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New user registration

Mar 6, 2010 at 2:02 PM

In ASP.NET I can have a login and registration forms.

In Graffiti CMS is there a simple way of adding login and registration to the site

without having admin login and add it, manually?

Thanks for your answers.

 

Mar 10, 2010 at 4:22 AM

It is not possible right now without modifying the code base yourself, and I honestly don't know that it is in the spirit of what Graffiti does or intends to do.  It is a CMS, not a forum (or a wiki, or any other social networking type app).  With a CMS, you typically want some control over who can log in to your site and modify content.  Having a registration form would prevent that.

Mar 10, 2010 at 11:05 AM

I wonder if it is counter-productive to declare certain things as "not-in-the-spirit" and thus possibly disuade folks from coming up with new and different ways of extending  Graffiti. It may not be what the original developer(s) had in mind, but I am not sure that should count for too much at this point.

As someone that is using Graffiti as a building block for other projects, I personally would love to see lots of add-ons available; especially optional ones that could be plugged in without compromising the core part of the system. The more the better. Whether or not this particular feature falls into that category or not, I don't know, but lets not discourage folks from making a go at it prematurely.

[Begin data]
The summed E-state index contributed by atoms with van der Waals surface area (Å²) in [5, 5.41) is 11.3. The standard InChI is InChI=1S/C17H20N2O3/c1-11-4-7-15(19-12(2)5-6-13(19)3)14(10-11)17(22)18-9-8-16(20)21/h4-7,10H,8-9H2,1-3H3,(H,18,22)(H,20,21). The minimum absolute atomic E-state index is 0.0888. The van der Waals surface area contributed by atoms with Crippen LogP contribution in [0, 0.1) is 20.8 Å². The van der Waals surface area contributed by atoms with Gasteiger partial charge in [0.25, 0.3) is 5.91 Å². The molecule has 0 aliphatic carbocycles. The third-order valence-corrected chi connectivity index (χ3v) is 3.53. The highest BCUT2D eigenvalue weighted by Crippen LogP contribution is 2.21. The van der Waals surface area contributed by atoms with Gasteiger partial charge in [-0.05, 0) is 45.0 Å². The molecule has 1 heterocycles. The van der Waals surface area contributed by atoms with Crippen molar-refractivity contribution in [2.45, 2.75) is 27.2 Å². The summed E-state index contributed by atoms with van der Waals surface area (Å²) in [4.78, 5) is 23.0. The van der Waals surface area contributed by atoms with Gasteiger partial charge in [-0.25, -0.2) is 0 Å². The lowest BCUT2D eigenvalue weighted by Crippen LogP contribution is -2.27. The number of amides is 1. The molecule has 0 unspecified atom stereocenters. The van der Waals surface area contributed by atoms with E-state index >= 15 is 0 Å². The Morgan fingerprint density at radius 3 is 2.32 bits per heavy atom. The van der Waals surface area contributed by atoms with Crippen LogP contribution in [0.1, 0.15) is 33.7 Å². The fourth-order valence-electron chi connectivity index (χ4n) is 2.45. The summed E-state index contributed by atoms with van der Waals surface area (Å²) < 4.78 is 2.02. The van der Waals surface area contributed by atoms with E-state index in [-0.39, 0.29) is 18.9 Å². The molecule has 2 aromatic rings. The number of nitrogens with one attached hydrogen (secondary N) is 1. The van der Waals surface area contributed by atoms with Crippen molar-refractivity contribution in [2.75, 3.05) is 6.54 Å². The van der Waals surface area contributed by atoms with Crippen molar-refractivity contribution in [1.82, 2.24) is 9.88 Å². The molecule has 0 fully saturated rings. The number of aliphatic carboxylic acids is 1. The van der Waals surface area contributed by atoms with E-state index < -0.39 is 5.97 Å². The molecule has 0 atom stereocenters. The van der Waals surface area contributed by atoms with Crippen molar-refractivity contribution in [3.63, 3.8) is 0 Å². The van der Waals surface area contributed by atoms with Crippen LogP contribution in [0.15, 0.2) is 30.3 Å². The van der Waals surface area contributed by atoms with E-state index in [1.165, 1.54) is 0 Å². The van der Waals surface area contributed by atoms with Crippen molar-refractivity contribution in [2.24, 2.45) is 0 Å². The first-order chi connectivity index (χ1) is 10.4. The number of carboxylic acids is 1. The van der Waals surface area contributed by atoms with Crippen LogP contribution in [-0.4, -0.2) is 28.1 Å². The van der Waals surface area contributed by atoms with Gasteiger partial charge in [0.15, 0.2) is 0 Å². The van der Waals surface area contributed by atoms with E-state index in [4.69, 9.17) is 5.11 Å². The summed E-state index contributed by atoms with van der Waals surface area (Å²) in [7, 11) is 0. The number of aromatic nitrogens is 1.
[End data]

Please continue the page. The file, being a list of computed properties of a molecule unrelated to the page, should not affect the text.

Mar 10, 2010 at 2:30 PM

I agree with your sentiment completely, but things like this really need to be thought through:

  • Can the idea be handled with a plugin or via chalk methods?
  • Is the idea something that fits into the core competencies of Graffiti? 

To determine if something should be included in Graffiti, I feel that those are really the only two questions that need to be asked. For this particular concept, there is absolutely no way the to do it via the available extension methods (plugins and chalk). As for whether or not it fits with the core competencies of Graffiti, I personally do not believe it does. Like I've said, Graffiti is a CMS, not a social networking app. True, it is a very powerful CMS and has a great ability to expand, but it is still a CMS.

If you are looking for a platform as the basis for a social networking-type application, there are MUCH better options out there, .Net or not. For a Q&A site, like the original poster wants, there's the Stack Exchange platform, which may or may not meet the need. In general, DotNetNuke is designed to allow for any kind of extension that you want, and it is also designed to allow user registrations.

I agree that anyone should be free to extend Graffiti however they want, but why would you bother when there are much better solutions for your specific need which would require significantly less time to develop. And I'm guessing the original poster has little desire to make modifications to the core code anyways, based on how things were worded here and in the other post.